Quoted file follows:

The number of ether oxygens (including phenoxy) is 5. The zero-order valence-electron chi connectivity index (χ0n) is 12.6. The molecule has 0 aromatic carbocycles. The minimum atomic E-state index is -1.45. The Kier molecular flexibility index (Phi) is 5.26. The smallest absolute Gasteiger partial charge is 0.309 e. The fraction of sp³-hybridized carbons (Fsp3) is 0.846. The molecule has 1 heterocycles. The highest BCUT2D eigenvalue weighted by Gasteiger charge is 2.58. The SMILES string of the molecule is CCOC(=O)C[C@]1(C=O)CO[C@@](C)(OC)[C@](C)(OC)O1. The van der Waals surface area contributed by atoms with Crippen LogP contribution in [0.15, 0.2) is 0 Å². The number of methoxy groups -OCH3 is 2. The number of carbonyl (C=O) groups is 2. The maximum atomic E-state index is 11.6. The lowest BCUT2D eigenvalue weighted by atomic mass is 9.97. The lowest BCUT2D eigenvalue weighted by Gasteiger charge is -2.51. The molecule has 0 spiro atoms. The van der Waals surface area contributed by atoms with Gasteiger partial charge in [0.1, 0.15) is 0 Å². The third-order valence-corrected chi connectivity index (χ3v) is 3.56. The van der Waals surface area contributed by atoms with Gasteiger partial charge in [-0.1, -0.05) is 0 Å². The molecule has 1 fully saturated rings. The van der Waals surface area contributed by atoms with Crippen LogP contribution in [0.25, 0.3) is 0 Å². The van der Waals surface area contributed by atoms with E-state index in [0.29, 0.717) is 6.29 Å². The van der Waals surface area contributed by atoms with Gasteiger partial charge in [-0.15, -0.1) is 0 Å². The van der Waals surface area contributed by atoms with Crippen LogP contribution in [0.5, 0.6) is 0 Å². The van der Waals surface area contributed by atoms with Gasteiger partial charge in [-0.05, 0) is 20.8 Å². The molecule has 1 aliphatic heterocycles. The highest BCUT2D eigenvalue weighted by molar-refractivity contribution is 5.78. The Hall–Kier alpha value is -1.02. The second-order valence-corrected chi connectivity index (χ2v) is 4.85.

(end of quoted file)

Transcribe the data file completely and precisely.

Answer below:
The number of ether oxygens (including phenoxy) is 5. The zero-order valence-electron chi connectivity index (χ0n) is 12.6. The molecule has 0 aromatic carbocycles. The minimum atomic E-state index is -1.45. The Kier molecular flexibility index (Phi) is 5.26. The smallest absolute Gasteiger partial charge is 0.309 e. The fraction of sp³-hybridized carbons (Fsp3) is 0.846. The molecule has 1 heterocycles. The highest BCUT2D eigenvalue weighted by Gasteiger charge is 2.58. The SMILES string of the molecule is CCOC(=O)C[C@]1(C=O)CO[C@@](C)(OC)[C@](C)(OC)O1. The van der Waals surface area contributed by atoms with Crippen LogP contribution in [0.15, 0.2) is 0 Å². The number of methoxy groups -OCH3 is 2. The number of carbonyl (C=O) groups is 2. The maximum atomic E-state index is 11.6. The lowest BCUT2D eigenvalue weighted by atomic mass is 9.97. The lowest BCUT2D eigenvalue weighted by Gasteiger charge is -2.51. The molecule has 0 spiro atoms. The van der Waals surface area contributed by atoms with Gasteiger partial charge in [0.1, 0.15) is 0 Å². The third-order valence-corrected chi connectivity index (χ3v) is 3.56. The van der Waals surface area contributed by atoms with Gasteiger partial charge in [-0.1, -0.05) is 0 Å². The molecule has 1 fully saturated rings. The van der Waals surface area contributed by atoms with Crippen LogP contribution in [0.25, 0.3) is 0 Å². The van der Waals surface area contributed by atoms with E-state index in [0.29, 0.717) is 6.29 Å². The van der Waals surface area contributed by atoms with Gasteiger partial charge in [-0.15, -0.1) is 0 Å². The van der Waals surface area contributed by atoms with Crippen LogP contribution in [0.5, 0.6) is 0 Å². The van der Waals surface area contributed by atoms with Gasteiger partial charge in [-0.05, 0) is 20.8 Å². The molecule has 1 aliphatic heterocycles. The highest BCUT2D eigenvalue weighted by molar-refractivity contribution is 5.78. The Hall–Kier alpha value is -1.02. The second-order valence-corrected chi connectivity index (χ2v) is 4.85.